II Comparative Figures Over the Years: Publishing Houses/Genres of Books Reviewed

The books focused upon for the purposes of the present research project are books written originally in English as well as English translations of books written in the Indian languages, produced by publishing houses in India or the Indian divisions of foreign publishing houses. Books which fall under the categories of cultural studies, area studies etc. have also been included since these form a large chunk of the number of the books reviewed in the review journals.

Books that have been excluded are the books which fall beyond the range of poetry, drama, fiction, autobiographies/biographies and non-fictional cultural studies/area studies---- -text-books, professional books, technical books, for example.

The total number of reviews analysed for the purposes of this research is a little more than 2000. These are drawn from over an eight year stretch in the existence of this review journal. The classification of the books reviewed (into those inside and outside the purview of our project)using two-year units, looks like the following: 328(98-99) + 451(00-01) + 602(02-03) + 675(04-05). Thus, over the years, the books that fall within our project’s purview have steadily increased, which is (a) to a small extent responsible for the general thickening of The Book Review, and (b) to a greater extent indicative of the aggrandised presence of the kind of books which interest us most within this project.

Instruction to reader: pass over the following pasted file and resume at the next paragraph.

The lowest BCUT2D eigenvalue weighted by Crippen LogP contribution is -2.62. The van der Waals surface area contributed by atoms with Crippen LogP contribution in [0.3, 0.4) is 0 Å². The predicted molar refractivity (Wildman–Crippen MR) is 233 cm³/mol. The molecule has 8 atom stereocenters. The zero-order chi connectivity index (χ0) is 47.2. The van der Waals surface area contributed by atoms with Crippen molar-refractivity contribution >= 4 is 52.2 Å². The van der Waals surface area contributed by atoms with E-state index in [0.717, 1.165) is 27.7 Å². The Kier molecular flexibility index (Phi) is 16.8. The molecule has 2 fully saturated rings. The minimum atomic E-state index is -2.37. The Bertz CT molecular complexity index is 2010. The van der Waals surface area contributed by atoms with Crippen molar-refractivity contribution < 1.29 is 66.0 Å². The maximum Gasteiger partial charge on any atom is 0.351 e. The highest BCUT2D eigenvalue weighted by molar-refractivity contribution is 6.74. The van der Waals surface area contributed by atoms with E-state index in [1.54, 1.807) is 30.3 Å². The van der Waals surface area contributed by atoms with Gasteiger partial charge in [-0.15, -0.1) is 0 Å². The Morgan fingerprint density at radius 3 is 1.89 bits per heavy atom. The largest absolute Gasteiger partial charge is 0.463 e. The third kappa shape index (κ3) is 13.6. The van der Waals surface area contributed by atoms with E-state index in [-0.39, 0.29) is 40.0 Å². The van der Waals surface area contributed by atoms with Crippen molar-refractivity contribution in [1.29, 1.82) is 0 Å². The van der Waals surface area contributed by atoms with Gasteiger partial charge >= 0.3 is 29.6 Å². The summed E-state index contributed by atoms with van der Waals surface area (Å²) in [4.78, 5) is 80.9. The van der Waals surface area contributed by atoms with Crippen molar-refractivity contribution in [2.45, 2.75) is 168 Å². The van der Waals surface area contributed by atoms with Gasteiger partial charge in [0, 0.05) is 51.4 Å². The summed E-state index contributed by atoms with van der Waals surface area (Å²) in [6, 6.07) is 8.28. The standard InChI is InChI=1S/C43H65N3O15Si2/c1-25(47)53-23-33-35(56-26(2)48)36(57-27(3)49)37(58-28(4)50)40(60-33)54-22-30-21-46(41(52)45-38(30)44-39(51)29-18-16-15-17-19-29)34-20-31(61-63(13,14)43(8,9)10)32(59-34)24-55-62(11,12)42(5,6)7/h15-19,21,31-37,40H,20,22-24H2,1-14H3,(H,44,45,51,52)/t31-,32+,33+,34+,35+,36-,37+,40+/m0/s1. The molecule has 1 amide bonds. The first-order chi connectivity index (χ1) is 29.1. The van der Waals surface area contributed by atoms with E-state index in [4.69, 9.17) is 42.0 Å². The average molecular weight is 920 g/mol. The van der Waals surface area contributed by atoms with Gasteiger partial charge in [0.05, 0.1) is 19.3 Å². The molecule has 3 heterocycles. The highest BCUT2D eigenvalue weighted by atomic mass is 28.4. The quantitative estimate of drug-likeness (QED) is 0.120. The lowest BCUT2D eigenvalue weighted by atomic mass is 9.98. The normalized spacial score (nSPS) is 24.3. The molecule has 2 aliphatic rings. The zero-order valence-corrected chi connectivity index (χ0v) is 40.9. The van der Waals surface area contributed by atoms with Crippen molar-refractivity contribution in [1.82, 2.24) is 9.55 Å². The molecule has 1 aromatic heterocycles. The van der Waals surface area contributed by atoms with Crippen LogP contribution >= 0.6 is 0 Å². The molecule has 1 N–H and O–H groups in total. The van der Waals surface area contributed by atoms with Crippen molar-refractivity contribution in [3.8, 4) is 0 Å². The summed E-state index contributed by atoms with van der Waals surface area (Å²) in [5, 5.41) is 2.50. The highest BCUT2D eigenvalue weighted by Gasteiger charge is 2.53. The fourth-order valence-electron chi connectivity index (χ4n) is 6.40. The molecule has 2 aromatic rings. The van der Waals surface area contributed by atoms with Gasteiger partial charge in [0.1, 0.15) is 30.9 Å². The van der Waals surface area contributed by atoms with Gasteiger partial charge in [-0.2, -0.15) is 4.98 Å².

Out of the total number of publishers whose books have been reviewed in The Book Review, Oxford University Press and Penguin Books in India are the biggest players, accounting for 14% and 9% of the total number of reviews respectively. There has been a steady increase in the number of reviews of books of these publishing houses over the span of these eight years.

• Oxford University Press, New Delhi: 57(98-99) + 74(00-01) + 72 (02-03) + 90 (04-05) = 293 (around 14%)

• Penguin Books, New Delhi: 13(98-99) + 27(00-01) + 50(02-03) + 102(04-05) = 192 (around 9%)

Other important players are Sage publications, Manohar, Permanent Black and Harper Collins, in that order.

While one absorbs these facts, one should keep in mind that the decrease (or increase) in the number of books of a particular publishing house being reviewed in The Book Review is not an index of its larger sales figures or, for that matter, of its general popularity. Nonetheless, it is a marker of the visibility of the publishing house within the review journal; and comparing its statistical count to that of other publishing houses may be helpful in knowing its relative position in the market of reviewers, which may or may not faithfully reflect the trends in the market of readers. (it gets read institutionally)

Rupa, Orient Longman, Tulika, Zubaan, Women Unlimited, Roli Books and Katha, in that order, form the next set of publishers with the biggest number of books being reviewed in The Book Review.

Indialog, Shrishti, Macmillan India, Rawat and Indiaink are other publishers which have featured in The Book Review over the years, though have a lesser presence in the review journal than publishers previously mentioned.